By Court Boice
The U.S. Forest Service has published a Notice of Decision on the Chetco Bar Fire Salvage Environmental Assessment, allowing salvage operations on “up to 4,080 acres.”
Sadly, this effort was doomed from the start when the decision to base the planning effort on lands designated as matrix was made. Another poor decision by an agency that has lost the trust of the people it was intended to serve.
While I have consistently worked hard and literally begged for more burned salvage, again the environmental community has dictated our future. A future at risk from thousands of acres of dead trees, ready to burn again.
Our hope for the future is in new management at the forest management level. The environmental assessment that new Rogue River–Siskiyou National Forest Supervisor Merv George inherited started off track, so the decision he signed was the best we could have hoped for considering that the other alternatives available in the EA offered less acres or no harvest at all.
I call on George to continue with another phase of salvage focused on the LSR lands. This would likely require a supplemental analysis and while unlikely to happen, all I can do is continue the fight.
These slow moving processes, constant obstruction from a radical minority and an agency mired in its own bureaucracy have added insult to injury after insufficient suppression action last summer resulted in the loss of treasures we will never recover. Now, we are insulted again by a miniscule salvage effort. Thousands of acres of burned timber left to rot and the forest left to regenerate naturally, certain to become overrun by hardwoods.
The CBF salvage EA decision was signed just shy of a year from the discovery of the Chetco Bar Fire. South Coast Lumber was hauling black logs from their land before the smoke had even cleared, while the Forest Service spent nearly a year making a plan; a woefully deficient plan.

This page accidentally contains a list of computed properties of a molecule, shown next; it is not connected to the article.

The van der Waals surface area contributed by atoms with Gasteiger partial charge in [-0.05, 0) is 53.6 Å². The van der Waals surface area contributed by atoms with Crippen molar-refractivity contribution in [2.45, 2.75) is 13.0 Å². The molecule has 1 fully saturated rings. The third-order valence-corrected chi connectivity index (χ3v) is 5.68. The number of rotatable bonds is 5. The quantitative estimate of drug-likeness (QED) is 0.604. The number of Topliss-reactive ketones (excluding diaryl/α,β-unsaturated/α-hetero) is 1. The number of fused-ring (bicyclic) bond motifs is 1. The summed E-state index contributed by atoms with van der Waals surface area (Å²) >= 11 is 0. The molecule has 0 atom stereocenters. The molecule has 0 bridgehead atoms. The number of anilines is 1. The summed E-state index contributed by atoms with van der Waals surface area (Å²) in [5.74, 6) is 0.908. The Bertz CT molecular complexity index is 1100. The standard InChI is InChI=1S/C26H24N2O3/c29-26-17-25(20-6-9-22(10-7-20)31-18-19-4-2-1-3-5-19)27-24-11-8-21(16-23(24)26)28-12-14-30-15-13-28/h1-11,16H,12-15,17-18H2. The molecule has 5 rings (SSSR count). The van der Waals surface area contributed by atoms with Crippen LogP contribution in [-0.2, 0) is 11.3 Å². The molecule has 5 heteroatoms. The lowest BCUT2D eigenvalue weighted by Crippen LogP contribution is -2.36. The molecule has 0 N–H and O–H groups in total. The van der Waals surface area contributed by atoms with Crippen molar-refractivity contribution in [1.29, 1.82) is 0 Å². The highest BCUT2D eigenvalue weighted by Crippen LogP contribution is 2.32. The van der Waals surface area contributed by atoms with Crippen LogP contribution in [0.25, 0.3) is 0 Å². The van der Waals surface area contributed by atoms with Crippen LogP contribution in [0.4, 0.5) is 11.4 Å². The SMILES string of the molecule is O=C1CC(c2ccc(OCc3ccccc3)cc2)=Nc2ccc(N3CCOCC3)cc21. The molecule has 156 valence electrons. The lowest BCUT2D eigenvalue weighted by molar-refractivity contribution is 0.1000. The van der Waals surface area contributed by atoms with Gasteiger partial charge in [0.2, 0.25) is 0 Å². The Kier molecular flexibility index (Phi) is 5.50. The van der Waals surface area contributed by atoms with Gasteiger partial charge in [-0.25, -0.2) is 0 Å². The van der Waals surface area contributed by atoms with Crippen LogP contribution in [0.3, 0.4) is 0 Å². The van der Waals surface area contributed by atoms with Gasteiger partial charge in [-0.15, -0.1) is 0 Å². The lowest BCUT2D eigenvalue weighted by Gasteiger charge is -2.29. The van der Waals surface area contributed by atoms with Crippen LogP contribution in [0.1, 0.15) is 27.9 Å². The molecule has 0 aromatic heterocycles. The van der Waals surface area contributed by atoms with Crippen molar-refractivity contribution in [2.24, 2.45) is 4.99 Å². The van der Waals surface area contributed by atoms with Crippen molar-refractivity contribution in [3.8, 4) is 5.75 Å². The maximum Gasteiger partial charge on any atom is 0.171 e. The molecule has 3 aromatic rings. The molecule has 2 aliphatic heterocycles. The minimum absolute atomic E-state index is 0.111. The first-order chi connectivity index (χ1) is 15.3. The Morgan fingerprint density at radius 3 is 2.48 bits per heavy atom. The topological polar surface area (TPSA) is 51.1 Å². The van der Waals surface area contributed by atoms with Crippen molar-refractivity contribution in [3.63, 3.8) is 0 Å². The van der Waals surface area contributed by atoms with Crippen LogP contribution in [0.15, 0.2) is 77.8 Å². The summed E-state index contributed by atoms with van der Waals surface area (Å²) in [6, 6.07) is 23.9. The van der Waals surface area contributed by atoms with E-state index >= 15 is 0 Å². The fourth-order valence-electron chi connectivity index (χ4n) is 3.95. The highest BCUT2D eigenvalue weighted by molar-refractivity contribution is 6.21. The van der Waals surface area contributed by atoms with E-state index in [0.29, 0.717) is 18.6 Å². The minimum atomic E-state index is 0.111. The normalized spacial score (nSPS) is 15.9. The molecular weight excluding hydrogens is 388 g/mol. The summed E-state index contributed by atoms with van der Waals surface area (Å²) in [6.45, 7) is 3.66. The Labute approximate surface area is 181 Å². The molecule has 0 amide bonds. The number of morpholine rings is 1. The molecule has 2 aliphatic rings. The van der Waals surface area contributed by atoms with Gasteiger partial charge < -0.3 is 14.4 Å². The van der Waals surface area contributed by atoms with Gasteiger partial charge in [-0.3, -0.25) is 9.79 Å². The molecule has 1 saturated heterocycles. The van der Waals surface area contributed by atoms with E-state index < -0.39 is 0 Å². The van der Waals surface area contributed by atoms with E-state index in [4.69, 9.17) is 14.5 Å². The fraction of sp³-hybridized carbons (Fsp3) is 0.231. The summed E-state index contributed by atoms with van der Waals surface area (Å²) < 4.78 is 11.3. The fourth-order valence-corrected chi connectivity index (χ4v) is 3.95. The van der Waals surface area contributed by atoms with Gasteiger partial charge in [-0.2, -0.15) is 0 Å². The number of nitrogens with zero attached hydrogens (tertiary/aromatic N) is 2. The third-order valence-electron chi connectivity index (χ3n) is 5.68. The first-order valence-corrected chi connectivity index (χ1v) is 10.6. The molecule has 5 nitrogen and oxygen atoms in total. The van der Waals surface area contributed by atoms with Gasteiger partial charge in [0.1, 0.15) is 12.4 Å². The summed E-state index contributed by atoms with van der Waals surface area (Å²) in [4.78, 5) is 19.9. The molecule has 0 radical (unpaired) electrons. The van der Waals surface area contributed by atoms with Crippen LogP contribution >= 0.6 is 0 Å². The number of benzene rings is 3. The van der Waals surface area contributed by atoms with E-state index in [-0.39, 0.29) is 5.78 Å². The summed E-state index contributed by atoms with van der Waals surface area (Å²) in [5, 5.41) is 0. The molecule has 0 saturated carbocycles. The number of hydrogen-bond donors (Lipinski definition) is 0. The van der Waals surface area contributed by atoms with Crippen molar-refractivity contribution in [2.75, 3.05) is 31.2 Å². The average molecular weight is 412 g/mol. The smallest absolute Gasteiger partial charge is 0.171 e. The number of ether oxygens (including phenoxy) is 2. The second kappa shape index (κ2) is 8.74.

These processes must change and the Forest Service must regain the will to stand up to this constant environmental obstruction. Promises of litigation by well-funded environmental groups is the reason all those trees will rot on the ground.
At this very moment, firefighters are hard at work on a fast moving, wind-driven fire in the Lobster Creek and Fall Creek drainages. Fire season is here. Thankfully, because the L.C. fire is on private lands, the road access will be much better than if it were on federal lands. This is another significant topic we’ll be communicating to George.
Road access throughout national forest lands is critical for many reasons; including fire suppression, law enforcement and recreation use. Historically maintained to haul timber, many are now deemed unnecessary by the Forest Service. Nothing could be further from the truth.
Stay vigilant people, and involved. It’s not easy to participate and keep up on these planning processes and other decision topics. They are slow moving, difficult to understand and frequently defy logic. But if we don’t stay vigilant, we stand to lose it all.
Court Boice is a Curry County commissioner.